Smarter Vehicles, Safer Roads

October 13, 2010

North Carolina has the tenth highest rate of traffic fatalities in the United States, according to the National Highway Traffic Safety Administration. More than 1,400 people died on state roads in 2008, the most recent year for which figures are available. That's roughly the same number who died in wrecks 15 years earlier, even though traffic fatalities had dropped 8 percent nationwide. NC State researchers are trying to improve those grim statistics, studying ways to help drivers stay in their lanes and avoid crashes.

Dr. Wesley Snyder has developed a 'seeing' car that can keep the vehicle in its lane. Full-scale demonstrations will need more computing power to move at higher speeds.  (Photo: Roger Winstead) 
Dr. Wesley Snyder has developed a 'seeing' car that can keep the vehicle in its lane. Full-scale demonstrations will need more computing power to move at higher speeds. (Photo: Roger Winstead)

The DARPA Grand Challenge, a Department of Defense competition to build driverless vehicles, got Dr. Wesley Snyder thinking a few years back about ways to build cars that use human-like vision. The professor in the Department of Electrical and Computer Engineering (ECE) didn't participate in the contest, but he used his expertise in robotics to take a step toward the goal of a "seeing" car by designing a system to keep a vehicle in its lane of traffic. Such a system could be crucial if a driver has a heart attack, seizure, or other medical condition that would cause a loss of control.

Snyder developed algorithms to mimic some of the biology believed to be behind the way people see. His research team then placed a video camera on the hood of a toy jeep and hooked it up to a laptop computer on the back of the jeep. The camera sends images of the road ahead to the computer, where the algorithms recognize lane markers, stop signs, tail lights of other vehicles, and traffic lights. The curvature of the road helps the computer infer the jeep's speed and distance from other objects as the vehicle moves. Snyder is now working on boosting computing power because the laptop can process only two images each second, limiting the jeep to a snail's pace. "We've got part of it solved, but we still have more work to do," he says. "Driving in tight traffic at high speeds is a very tough problem."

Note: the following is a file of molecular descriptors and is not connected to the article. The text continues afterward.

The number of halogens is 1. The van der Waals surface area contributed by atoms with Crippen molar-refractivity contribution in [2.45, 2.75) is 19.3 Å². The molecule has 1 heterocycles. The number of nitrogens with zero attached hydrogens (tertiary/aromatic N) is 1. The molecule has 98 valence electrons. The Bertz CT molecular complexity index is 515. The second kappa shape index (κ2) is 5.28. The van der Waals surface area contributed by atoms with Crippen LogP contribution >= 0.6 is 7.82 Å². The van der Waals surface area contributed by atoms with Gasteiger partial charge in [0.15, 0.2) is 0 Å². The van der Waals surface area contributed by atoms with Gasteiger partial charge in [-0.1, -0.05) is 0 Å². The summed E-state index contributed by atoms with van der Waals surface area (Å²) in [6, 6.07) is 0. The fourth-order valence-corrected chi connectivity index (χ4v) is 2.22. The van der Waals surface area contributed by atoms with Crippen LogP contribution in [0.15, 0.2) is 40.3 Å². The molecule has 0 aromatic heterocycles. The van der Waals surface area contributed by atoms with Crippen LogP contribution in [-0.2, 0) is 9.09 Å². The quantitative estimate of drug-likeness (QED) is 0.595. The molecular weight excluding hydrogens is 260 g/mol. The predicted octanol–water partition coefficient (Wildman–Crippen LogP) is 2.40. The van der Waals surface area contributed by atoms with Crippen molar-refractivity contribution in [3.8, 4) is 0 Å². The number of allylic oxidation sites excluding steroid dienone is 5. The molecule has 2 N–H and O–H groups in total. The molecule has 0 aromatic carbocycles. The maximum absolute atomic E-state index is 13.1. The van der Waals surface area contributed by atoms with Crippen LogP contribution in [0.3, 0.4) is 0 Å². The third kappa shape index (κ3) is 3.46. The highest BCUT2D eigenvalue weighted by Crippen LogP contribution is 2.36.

Dr. Mo-Yuen Chow uses tiny robotic cars and a street grid mapped out on the floor to test his accident-avoidance system, which uses a central traffic-control system to communicate with vehicles. Improved in-car GPS systems, above, would warn drivers of the need to take quick action.  (Photo: Roger Winstead) 
Dr. Mo-Yuen Chow uses tiny robotic cars and a street grid mapped out on the floor to test his accident-avoidance system, which uses a central traffic-control system to communicate with vehicles. Improved in-car GPS systems, above, would warn drivers of the need to take quick action. (Photo: Roger Winstead)

Dr. Mo-Yuen Chow, Snyder's ECE colleague, is taking a different tack to try to solve that problem. Using the concept of "intelligent space," or the control of distributed networks, he is working on a system to turn future vehicles into the equivalent of planes being tracked by air-traffic control. State transportation departments already have control centers to monitor traffic in metro areas, and Chow says global-positioning system (GPS) devices could one day beam information collected from various vehicle sensors to the control centers and receive real-time warnings not only about traffic congestion ahead, but also when the driver needs to take quick action to avoid a collision.

Using biological names to describe his work, Chow compares the overall project to an immune system for vehicles and says the first step is to create a "gene library" of situations a driver might face. Factors like vehicle speed, weather conditions, the curve of the road, and traffic combine in different ways to produce a range of outcomes, he says, much like genes do in humans. Eventually, human factors like driver age and fatigue will be in the gene library, too. As vehicle information is fed into traffic control centers from numerous GPS devices, a program will run through the database to assess the risk that two or more vehicles are headed for a collision and will alert them as needed to take corrective action. "This isn't like air traffic, where you have miles between planes," Chow says. "We need to process data in real time for split-second decisions."


View the full article - Results - Research and Graduate Studies at North Carolina State University